The 21-gene signature is validated as a good predictor of recurrence for lymph node-negative/positive, hormone receptor-positive, early-stage breast cancer in Japanese patient population. This study evaluates the cost-effectiveness of two scenarios designed to include the assay into Japan's social health insurance benefit package: one for LN-, ER+, ESBC and another for LN-/+, ER+, ESBC. An economic decision tree and Markov model under Japan's health system from the societal perspective is constructed with new evidence from the Japanese validation study. Incremental cost-effectiveness ratios are estimated as ¥384,828 (US$3,848) per QALY for the indication for LN- scenario and ¥568,533 (US$5,685) per QALY for the indication for LN-/+ scenario. Both are not more than the suggested social willingness-to-pay for one QALY gain from an innovative medical intervention in Japan, ¥5,000,000/QALY (US$50,000/QALY). Sensitivity analyses show that this result is plausibly robust, since ICERs do not exceed the threshold by various changes of assumptions made and values employed. In conclusion, the inclusion of the assay in Japan's social health insurance benefit package for not only LN- diseases but also LN+ diseases is cost-effective. Such a decision can be justifiable as an efficient use of finite resources for health care.
Background: Hypouricemia, conventionally defined as a serum uric acid level of ≤2 mg/dl, is considered a biochemical disorder with no clinical significance. However, individuals with renal hypouricemia have a high risk of urolithiasis and exercise-induced acute kidney injury, both of which are risk factors for reduced kidney function. Methods: To test the hypothesis that individuals with hypouricemia would be at a higher risk of reduced kidney function, we conducted a population-based cross-sectional study using data from the Specific Health Checkups and Guidance System in Japan. Logistic analysis was used to examine the relationship between hypouricemia and reduced kidney function, defined as estimated glomerular filtration rate <60 ml/min/1.73 m2. Results: Among 90,710 men (mean age, 63.8 years) and 136,935 women (63.7 years), 193 (0.2%) and 540 (0.4%) were identified as having hypouricemia, respectively. The prevalence of hypouricemia decreased with age in women (p for trend <0.001), but not in men (p for trend = 0.24). Hypouricemia was associated with reduced kidney function in men (odds ratio, 1.83; 95% confidence interval, 1.23-2.74), but not in women (0.61; 0.43-0.86), relative to the reference category (i.e., serum uric acid levels of 4.1-5.0 mg/dl) after adjusting for age, drinking, smoking, diabetes, hypertension, hypercholesterolemia, obesity, and history of renal failure. Sensitivity analyses stratified by diabetic status yielded similar results. Conclusions: This study is the first to provide evidence that hypouricemia is associated with reduced kidney function in men. Further research will be needed to determine the long-term prognosis of individuals with hypouricemia.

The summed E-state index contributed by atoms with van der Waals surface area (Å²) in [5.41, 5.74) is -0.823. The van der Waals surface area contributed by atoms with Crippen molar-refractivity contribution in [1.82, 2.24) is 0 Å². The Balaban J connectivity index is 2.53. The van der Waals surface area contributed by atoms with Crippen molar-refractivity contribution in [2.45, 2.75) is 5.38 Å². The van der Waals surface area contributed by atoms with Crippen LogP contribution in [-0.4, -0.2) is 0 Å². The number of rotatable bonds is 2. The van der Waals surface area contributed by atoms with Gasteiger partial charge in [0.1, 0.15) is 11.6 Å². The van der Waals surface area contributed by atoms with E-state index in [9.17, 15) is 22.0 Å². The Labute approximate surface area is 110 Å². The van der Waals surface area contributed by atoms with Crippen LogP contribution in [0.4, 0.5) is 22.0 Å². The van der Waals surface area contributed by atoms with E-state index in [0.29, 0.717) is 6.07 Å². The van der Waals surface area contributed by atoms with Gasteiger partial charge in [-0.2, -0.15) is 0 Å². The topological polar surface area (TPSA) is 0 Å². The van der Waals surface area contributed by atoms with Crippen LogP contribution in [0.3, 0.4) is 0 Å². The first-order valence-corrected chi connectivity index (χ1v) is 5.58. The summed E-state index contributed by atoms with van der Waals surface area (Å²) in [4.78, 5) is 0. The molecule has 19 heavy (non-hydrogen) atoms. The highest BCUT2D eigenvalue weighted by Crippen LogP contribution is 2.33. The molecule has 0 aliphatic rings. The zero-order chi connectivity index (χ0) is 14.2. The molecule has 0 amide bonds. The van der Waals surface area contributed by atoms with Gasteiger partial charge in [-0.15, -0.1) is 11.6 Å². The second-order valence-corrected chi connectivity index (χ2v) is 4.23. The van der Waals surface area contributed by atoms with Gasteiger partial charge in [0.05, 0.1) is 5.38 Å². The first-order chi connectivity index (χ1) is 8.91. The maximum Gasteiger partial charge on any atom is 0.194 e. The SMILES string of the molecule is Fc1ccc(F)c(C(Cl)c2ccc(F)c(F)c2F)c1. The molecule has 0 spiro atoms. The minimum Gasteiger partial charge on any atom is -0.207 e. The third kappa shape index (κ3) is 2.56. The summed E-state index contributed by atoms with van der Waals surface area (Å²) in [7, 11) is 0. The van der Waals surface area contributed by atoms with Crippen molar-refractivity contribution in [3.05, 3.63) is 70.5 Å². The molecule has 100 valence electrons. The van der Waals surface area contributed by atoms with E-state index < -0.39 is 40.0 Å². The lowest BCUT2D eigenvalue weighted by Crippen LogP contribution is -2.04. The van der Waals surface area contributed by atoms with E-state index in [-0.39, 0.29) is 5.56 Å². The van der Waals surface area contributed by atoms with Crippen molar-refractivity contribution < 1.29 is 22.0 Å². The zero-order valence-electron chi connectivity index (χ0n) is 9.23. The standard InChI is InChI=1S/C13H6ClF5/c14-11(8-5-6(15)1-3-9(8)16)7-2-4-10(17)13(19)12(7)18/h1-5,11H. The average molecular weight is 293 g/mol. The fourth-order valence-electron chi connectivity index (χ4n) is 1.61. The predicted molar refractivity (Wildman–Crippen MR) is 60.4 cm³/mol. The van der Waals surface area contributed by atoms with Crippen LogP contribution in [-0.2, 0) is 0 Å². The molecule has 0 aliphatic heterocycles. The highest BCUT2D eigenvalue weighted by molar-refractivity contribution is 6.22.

The 21-gene reverse transcriptase-polymerase chain reaction assay with a patented algorithm is validated as a good predictor of prognosis and potential benefit from adjuvant chemotherapy for lymph-node-negative, estrogen-receptor-positive, early-stage breast cancer, while its high cost raises concern about how to finance it. Cost-effectiveness analysis comparing prevalent National Comprehensive Cancer Network (NCCN) guideline/St Gallen recommendation-guided treatment with the assay-guided treatment is carried out with budget impact estimation in the context of Japan's health care system. Incremental cost-effectiveness ratios are estimated as 2,997,495 yen/QALY (26,065 US$/QALY) in the comparison between NCCN guided-treatment vs. the assay-guided treatment, and as 1,239,055 yen/QALY (10,774 US$/QALY) in the comparison between St Gallen guided-treatment vs. the assay-guided treatment. Budget impact is estimated as yen2,638 million (US$23 million) to yen3,225 million (US$28 million) per year. The routine use of the assay is indicated as cost-effective. And the budget impact could be judged as within fundable level.